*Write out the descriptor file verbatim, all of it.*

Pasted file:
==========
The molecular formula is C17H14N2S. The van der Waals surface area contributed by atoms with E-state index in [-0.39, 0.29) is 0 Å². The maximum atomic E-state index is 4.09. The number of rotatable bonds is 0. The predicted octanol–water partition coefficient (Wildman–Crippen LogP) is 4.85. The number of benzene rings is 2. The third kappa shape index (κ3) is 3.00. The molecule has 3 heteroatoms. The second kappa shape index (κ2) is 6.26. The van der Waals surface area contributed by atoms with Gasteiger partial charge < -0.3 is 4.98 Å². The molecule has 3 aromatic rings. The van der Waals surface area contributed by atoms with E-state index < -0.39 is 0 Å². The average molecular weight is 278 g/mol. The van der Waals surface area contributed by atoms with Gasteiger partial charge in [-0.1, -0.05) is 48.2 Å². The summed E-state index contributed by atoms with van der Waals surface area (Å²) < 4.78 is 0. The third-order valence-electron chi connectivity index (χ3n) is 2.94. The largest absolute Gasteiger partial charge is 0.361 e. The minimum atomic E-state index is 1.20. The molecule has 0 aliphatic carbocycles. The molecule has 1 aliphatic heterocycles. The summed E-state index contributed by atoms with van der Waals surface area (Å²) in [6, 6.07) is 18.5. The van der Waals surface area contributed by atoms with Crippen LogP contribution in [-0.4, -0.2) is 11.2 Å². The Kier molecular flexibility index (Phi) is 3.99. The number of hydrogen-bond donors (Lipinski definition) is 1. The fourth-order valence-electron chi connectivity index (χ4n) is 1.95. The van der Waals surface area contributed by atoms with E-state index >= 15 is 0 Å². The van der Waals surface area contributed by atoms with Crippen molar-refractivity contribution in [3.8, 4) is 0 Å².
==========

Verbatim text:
The molecular formula is C17H14N2S. The van der Waals surface area contributed by atoms with E-state index in [-0.39, 0.29) is 0 Å². The maximum atomic E-state index is 4.09. The number of rotatable bonds is 0. The predicted octanol–water partition coefficient (Wildman–Crippen LogP) is 4.85. The number of benzene rings is 2. The third kappa shape index (κ3) is 3.00. The molecule has 3 heteroatoms. The second kappa shape index (κ2) is 6.26. The van der Waals surface area contributed by atoms with Gasteiger partial charge < -0.3 is 4.98 Å². The molecule has 3 aromatic rings. The van der Waals surface area contributed by atoms with E-state index < -0.39 is 0 Å². The average molecular weight is 278 g/mol. The van der Waals surface area contributed by atoms with Gasteiger partial charge in [-0.1, -0.05) is 48.2 Å². The summed E-state index contributed by atoms with van der Waals surface area (Å²) < 4.78 is 0. The third-order valence-electron chi connectivity index (χ3n) is 2.94. The largest absolute Gasteiger partial charge is 0.361 e. The minimum atomic E-state index is 1.20. The molecule has 0 aliphatic carbocycles. The molecule has 1 aliphatic heterocycles. The summed E-state index contributed by atoms with van der Waals surface area (Å²) in [6, 6.07) is 18.5. The van der Waals surface area contributed by atoms with Crippen LogP contribution in [-0.4, -0.2) is 11.2 Å². The Kier molecular flexibility index (Phi) is 3.99. The number of hydrogen-bond donors (Lipinski definition) is 1. The fourth-order valence-electron chi connectivity index (χ4n) is 1.95. The van der Waals surface area contributed by atoms with E-state index >= 15 is 0 Å². The van der Waals surface area contributed by atoms with Crippen molar-refractivity contribution in [3.8, 4) is 0 Å².